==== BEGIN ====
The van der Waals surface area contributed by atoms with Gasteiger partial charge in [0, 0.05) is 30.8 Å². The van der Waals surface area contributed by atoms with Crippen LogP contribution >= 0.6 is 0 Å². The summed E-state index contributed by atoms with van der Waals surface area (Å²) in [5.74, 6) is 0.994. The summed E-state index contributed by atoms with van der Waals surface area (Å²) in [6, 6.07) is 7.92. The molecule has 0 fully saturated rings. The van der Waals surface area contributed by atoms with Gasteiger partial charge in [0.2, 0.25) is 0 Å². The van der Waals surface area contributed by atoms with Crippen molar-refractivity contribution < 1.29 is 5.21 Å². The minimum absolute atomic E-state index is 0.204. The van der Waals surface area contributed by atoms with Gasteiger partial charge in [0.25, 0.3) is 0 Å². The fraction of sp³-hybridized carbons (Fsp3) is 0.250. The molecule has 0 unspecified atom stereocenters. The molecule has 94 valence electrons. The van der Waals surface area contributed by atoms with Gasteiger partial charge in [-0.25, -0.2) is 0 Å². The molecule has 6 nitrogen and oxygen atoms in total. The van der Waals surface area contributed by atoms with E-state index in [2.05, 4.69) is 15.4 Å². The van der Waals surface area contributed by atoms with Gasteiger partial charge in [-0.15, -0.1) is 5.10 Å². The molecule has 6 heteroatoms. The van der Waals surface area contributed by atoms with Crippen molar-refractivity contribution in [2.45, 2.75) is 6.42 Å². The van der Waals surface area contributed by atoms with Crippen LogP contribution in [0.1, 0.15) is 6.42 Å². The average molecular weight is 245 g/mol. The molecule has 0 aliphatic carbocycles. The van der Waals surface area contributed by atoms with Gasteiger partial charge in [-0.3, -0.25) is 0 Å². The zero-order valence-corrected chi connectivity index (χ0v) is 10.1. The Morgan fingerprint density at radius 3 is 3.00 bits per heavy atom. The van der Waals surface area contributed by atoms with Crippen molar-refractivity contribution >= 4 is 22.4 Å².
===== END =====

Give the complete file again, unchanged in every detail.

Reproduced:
The van der Waals surface area contributed by atoms with Gasteiger partial charge in [0, 0.05) is 30.8 Å². The van der Waals surface area contributed by atoms with Crippen LogP contribution >= 0.6 is 0 Å². The summed E-state index contributed by atoms with van der Waals surface area (Å²) in [5.74, 6) is 0.994. The summed E-state index contributed by atoms with van der Waals surface area (Å²) in [6, 6.07) is 7.92. The molecule has 0 fully saturated rings. The van der Waals surface area contributed by atoms with Gasteiger partial charge in [0.2, 0.25) is 0 Å². The van der Waals surface area contributed by atoms with Crippen molar-refractivity contribution < 1.29 is 5.21 Å². The minimum absolute atomic E-state index is 0.204. The van der Waals surface area contributed by atoms with Gasteiger partial charge in [0.25, 0.3) is 0 Å². The fraction of sp³-hybridized carbons (Fsp3) is 0.250. The molecule has 0 unspecified atom stereocenters. The molecule has 94 valence electrons. The van der Waals surface area contributed by atoms with Gasteiger partial charge in [-0.25, -0.2) is 0 Å². The molecule has 6 nitrogen and oxygen atoms in total. The van der Waals surface area contributed by atoms with E-state index in [2.05, 4.69) is 15.4 Å². The van der Waals surface area contributed by atoms with Gasteiger partial charge in [-0.15, -0.1) is 5.10 Å². The molecule has 6 heteroatoms. The van der Waals surface area contributed by atoms with Crippen molar-refractivity contribution in [2.45, 2.75) is 6.42 Å². The van der Waals surface area contributed by atoms with Crippen LogP contribution in [0.1, 0.15) is 6.42 Å². The average molecular weight is 245 g/mol. The molecule has 0 aliphatic carbocycles. The van der Waals surface area contributed by atoms with Gasteiger partial charge in [-0.3, -0.25) is 0 Å². The zero-order valence-corrected chi connectivity index (χ0v) is 10.1. The Morgan fingerprint density at radius 3 is 3.00 bits per heavy atom. The van der Waals surface area contributed by atoms with Crippen molar-refractivity contribution >= 4 is 22.4 Å².